Chevrolet Suburban Catalytic Converter
How to Troubleshoot Your Chevrolet Suburban Catalytic Converter
Driving around with a busted Chevrolet Suburban catalytic converter isn't just illegal but it's dangerous to your health as well. Whether your catalytic converter is impaired or it has completely failed, then you could be emitting very toxic fumes into the atmosphere, which could be hazardous to your well-being and to the environment. In addition to that, your ride's performance could also suffer, as the converter is directly connected to your vehicle's exhaust system. How can you tell if your catalytic converter is buster or not? Here are some common symptoms of a busted catcon and some troubleshooting tips to help you out.
Mysterious catcon problems
Connect a vacuum gauge to a main intake manifold vacuum source and make certain to plug the vacuum hose that's disconnected from the intake manifold. Turn your engine on and let it idle for a few minutes. Then, with the car in its neutral gear and with the parking brake engaged, ask an assistant to accelerate and maintain 3000 rpm. If the vacuum gauge needle drops three inches of Mercury, then the exhaust is still in good shape. However, if the needle drops considerably, there there's likely to be an obstruction in your exhaust system. Do the same test again with the catalytic converter disconnected. If your gauge registers a normal drop, then your catalytic converter is broken.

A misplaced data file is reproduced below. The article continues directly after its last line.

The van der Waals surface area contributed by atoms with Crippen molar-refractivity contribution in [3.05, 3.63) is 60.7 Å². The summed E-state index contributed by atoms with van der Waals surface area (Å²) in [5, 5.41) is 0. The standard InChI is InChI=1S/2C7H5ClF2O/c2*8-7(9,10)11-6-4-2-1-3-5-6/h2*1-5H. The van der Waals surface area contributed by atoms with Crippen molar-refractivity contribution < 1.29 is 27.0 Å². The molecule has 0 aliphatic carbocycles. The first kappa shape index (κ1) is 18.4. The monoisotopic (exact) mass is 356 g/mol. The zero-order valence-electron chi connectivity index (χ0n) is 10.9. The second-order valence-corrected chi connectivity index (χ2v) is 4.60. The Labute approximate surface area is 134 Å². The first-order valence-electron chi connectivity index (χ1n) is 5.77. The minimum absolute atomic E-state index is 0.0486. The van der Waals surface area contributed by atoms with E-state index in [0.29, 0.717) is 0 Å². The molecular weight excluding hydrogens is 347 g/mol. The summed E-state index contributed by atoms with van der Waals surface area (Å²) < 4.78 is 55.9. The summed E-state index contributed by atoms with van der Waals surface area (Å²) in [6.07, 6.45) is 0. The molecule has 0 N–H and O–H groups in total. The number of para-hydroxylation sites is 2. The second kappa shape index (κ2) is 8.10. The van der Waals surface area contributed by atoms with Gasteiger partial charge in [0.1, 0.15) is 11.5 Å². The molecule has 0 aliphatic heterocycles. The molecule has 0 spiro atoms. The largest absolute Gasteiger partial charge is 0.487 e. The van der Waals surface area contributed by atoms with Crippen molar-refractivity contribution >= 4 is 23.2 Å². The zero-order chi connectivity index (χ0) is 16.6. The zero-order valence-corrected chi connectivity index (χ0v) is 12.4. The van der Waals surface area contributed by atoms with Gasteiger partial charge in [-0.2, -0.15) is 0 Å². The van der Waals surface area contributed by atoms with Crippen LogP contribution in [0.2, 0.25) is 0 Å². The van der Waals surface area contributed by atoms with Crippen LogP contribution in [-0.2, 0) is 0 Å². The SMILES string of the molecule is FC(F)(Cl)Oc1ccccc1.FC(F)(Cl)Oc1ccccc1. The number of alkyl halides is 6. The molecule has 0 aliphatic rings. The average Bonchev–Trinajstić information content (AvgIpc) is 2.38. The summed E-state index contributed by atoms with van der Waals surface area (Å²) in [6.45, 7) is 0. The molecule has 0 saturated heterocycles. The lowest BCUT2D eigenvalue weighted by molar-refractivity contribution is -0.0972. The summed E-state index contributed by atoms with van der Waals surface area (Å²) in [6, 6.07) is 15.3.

Jack your ride up and prop it up on jack stands. Get under your ride and check your converter for corrosion or serious physical damage. If either of the two is apparent, then have your converter replaced right away. However, if there's no apparent damage to your catalytic converter, then tap it lightly with a rubber mallet. In the event that you hear a rattling sound, then that means that the ceramic block inside the converter is broken and that the entire component needs replacing. This doesn't apply to pellet-type converters.
Drop in fuel efficiency, poor acceleration, and check engine light
Possible causes for these problems include surface contamination, congestion in the exhaust system, and a busted oxygen sensor. If you fail an emission test or if your ride refuses to start, then your catalytic converter could also be damaged. To figure out the culprit behind these problems, you can do an engine scan and perform a visual inspection.